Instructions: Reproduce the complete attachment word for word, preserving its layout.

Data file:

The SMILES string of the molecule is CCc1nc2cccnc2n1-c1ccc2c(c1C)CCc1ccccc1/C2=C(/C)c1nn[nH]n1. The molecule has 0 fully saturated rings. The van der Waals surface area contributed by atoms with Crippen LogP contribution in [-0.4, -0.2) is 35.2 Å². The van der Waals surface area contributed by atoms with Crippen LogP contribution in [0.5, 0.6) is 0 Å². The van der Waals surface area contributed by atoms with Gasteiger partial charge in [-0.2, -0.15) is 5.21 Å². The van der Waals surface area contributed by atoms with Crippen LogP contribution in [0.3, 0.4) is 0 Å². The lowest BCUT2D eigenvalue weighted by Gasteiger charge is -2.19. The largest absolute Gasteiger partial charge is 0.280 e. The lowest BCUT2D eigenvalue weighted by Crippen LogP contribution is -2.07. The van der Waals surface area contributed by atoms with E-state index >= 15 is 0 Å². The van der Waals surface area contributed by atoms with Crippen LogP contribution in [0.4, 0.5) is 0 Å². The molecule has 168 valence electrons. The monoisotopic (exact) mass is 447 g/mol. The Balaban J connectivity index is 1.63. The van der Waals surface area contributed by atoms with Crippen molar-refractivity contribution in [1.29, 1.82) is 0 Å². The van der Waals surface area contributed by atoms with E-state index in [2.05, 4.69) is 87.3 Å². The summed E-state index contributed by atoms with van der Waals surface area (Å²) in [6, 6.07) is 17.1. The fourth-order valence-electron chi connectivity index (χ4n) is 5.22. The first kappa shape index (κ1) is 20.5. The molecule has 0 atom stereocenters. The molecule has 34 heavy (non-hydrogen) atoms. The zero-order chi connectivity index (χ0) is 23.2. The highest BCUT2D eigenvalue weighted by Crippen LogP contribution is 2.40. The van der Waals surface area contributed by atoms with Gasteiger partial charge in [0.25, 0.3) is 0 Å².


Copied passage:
The SMILES string of the molecule is CCc1nc2cccnc2n1-c1ccc2c(c1C)CCc1ccccc1/C2=C(/C)c1nn[nH]n1. The molecule has 0 fully saturated rings. The van der Waals surface area contributed by atoms with Crippen LogP contribution in [-0.4, -0.2) is 35.2 Å². The van der Waals surface area contributed by atoms with Crippen LogP contribution in [0.5, 0.6) is 0 Å². The van der Waals surface area contributed by atoms with Gasteiger partial charge in [-0.2, -0.15) is 5.21 Å². The van der Waals surface area contributed by atoms with Crippen LogP contribution in [0.3, 0.4) is 0 Å². The lowest BCUT2D eigenvalue weighted by Gasteiger charge is -2.19. The largest absolute Gasteiger partial charge is 0.280 e. The lowest BCUT2D eigenvalue weighted by Crippen LogP contribution is -2.07. The van der Waals surface area contributed by atoms with E-state index >= 15 is 0 Å². The van der Waals surface area contributed by atoms with Crippen LogP contribution in [0.4, 0.5) is 0 Å². The molecule has 168 valence electrons. The monoisotopic (exact) mass is 447 g/mol. The Balaban J connectivity index is 1.63. The van der Waals surface area contributed by atoms with Crippen molar-refractivity contribution in [1.29, 1.82) is 0 Å². The van der Waals surface area contributed by atoms with E-state index in [2.05, 4.69) is 87.3 Å². The summed E-state index contributed by atoms with van der Waals surface area (Å²) in [6, 6.07) is 17.1. The fourth-order valence-electron chi connectivity index (χ4n) is 5.22. The first kappa shape index (κ1) is 20.5. The molecule has 0 atom stereocenters. The molecule has 34 heavy (non-hydrogen) atoms. The zero-order chi connectivity index (χ0) is 23.2. The highest BCUT2D eigenvalue weighted by Crippen LogP contribution is 2.40. The van der Waals surface area contributed by atoms with Gasteiger partial charge in [0.25, 0.3) is 0 Å².